Appeals cost money, a fact which can at first make a party hesitant to pursue one. However, appellants can potentially recover certain costs related to their appeals in state and federal court. The ability to do so helps ensure equal access to the courts and promote justice. As you prepare your appeal, you should know which costs are recoverable in California state and Ninth Circuit federal appeals.
Gusdorff Law specializes in state and federal appellate litigation in California. Here, we explain more about recovering appeals costs.
In California state appeals, the prevailing party in a non-juvenile civil case is entitled to recover costs under Rule 8.278. The respondent is the prevailing party if the Court of Appeal dismisses the appeal or affirms the judgment without modification. But if the court reverses the trial judgment entirely, the appellant is the prevailing party.
It’s more complicated if the Court of Appeal reverses the judgment in part or modifies it. The same is true if there’s more than one notice of appeal. In these circumstances, the Court of Appeal may award or deny costs as it deems proper, but must state so in its decision.
The prevailing party may recover the following:
- Filing fees
- The amount the party paid for any portion of the record, whether an original or a copy or both
- The cost to produce additional evidence on appeal
- The costs to notarize, serve, mail, and file the record, briefs, and other papers
- The cost to print and reproduce any brief, including any petition for rehearing or review, answer or reply
- The cost to procure a surety bond and related costs, unless the trial court determines the bond was unnecessary
- Costs incurred to deposit funds with the superior court instead of a bond or undertaking, unless determined to be unnecessary
Attorney’s fees may be sought under a different rule, 3.1702.
The Court of Appeal must record, and insert in the remittitur, a judgment awarding costs. Within 40 days of the remittitur, the party claiming costs must serve and file a verified memorandum in Superior Court. This memorandum will detail the costs. Once awarded, these costs are enforceable as a money judgment.
Ninth Circuit Appeals:
Rules 39 of the Federal Rules of Appellate Procedure and Ninth Circuit Rule 39-1 control the recovery of costs for Ninth Circuit appeals. The following rules apply unless a different statute controls or the court orders differently:
- If an appeal is dismissed, costs are taxed (assessed) against the appellant, unless the parties agree otherwise.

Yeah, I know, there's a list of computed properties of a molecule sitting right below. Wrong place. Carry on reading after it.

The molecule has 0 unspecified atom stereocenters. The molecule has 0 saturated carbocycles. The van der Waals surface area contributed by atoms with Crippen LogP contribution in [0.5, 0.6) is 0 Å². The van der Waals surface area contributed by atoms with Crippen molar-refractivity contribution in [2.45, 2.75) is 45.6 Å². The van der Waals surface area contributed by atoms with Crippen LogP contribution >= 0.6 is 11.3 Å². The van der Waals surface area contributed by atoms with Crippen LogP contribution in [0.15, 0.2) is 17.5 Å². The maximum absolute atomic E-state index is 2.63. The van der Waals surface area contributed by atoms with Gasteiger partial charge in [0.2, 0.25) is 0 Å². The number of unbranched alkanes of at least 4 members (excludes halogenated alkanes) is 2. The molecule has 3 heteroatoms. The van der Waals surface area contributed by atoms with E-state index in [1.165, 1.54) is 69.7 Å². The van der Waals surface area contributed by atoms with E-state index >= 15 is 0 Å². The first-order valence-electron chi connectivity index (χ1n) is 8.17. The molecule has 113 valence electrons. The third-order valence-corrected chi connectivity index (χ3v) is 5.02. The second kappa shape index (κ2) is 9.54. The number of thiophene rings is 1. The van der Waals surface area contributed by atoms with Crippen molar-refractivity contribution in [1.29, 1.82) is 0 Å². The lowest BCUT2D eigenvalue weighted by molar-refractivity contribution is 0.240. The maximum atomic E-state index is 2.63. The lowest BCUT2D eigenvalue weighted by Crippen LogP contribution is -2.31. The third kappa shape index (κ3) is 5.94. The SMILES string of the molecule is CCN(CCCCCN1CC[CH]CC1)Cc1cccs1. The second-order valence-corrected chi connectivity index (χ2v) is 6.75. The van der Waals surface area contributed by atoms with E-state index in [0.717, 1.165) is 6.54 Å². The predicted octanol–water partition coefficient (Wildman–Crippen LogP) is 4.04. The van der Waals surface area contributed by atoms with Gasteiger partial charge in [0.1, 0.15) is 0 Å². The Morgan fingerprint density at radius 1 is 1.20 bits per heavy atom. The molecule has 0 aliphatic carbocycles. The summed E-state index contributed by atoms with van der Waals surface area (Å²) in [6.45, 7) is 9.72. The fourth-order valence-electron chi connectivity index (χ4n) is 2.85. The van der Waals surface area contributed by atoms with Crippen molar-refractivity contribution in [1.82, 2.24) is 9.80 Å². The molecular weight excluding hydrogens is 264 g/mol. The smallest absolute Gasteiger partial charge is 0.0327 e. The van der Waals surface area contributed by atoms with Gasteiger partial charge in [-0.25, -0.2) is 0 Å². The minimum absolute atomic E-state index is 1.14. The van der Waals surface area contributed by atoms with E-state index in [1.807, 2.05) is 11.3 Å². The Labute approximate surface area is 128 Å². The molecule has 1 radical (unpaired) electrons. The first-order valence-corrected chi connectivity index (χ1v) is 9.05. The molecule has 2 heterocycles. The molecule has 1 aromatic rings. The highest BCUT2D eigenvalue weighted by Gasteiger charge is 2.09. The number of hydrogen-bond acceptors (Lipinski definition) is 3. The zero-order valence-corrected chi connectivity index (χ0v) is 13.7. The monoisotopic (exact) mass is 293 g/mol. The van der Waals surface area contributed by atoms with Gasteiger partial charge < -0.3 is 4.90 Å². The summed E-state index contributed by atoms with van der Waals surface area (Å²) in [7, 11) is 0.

- If a judgment is affirmed, costs are taxed against the appellant.
- If a judgment is reversed, costs are taxed against the appellee.
- If a judgment is affirmed in part, reversed in part, modified, or vacated, costs are taxed as the court orders.
Costs on appeal are recoverable in the federal district court. The following may be recovered:
- The preparation and transmission of the record on appeal
- The reporter’s transcript, if needed to determine the appeal
- Premiums paid for a bond or other security to preserve rights pending appeal
- The fee for filing the notice of appeal
The party claiming costs has 14 days after the judgment is entered to serve an itemized statement of costs. Objections to the requested costs must be filed within 14 days after service of the statement. The court may extend time to object. The clerk will prepare the statement for insertion in the mandate.
Circuit Rule 39-1 contains additional requirements concerning paper copies of the briefs or excerpts of record reproduced. The rule also specifies that an untimely-filed statement of costs will be denied, unless good cause has been demonstrated.
Attorney’s fees may be requested under Rule 39-1.6. This request is governed by its own deadline. It must be filed within 14 days of the expiration of the period to petition for rehearing. If a petition for rehearing is timely filed, the court will dispense with it first. The party requesting attorney’s fees then has 14 days to ask for the fees.
A memorandum must accompany the request for attorney’s fees. It must show:
- That the party requesting the fees is entitled to such fees
- A detailed itemization of the tasks performed
- That the hourly rates are justified
- Verification that the information provided is accurate
Learn More About Recovering Appeals Costs in California:
Recovering appellate costs is certainly a process, and careful attention to details is necessary. But that process should not deter a party from appealing a case. If you’re considering an appeal in California state or federal courts, learn more about recoverable costs. Reach out to Gusdorff Law today.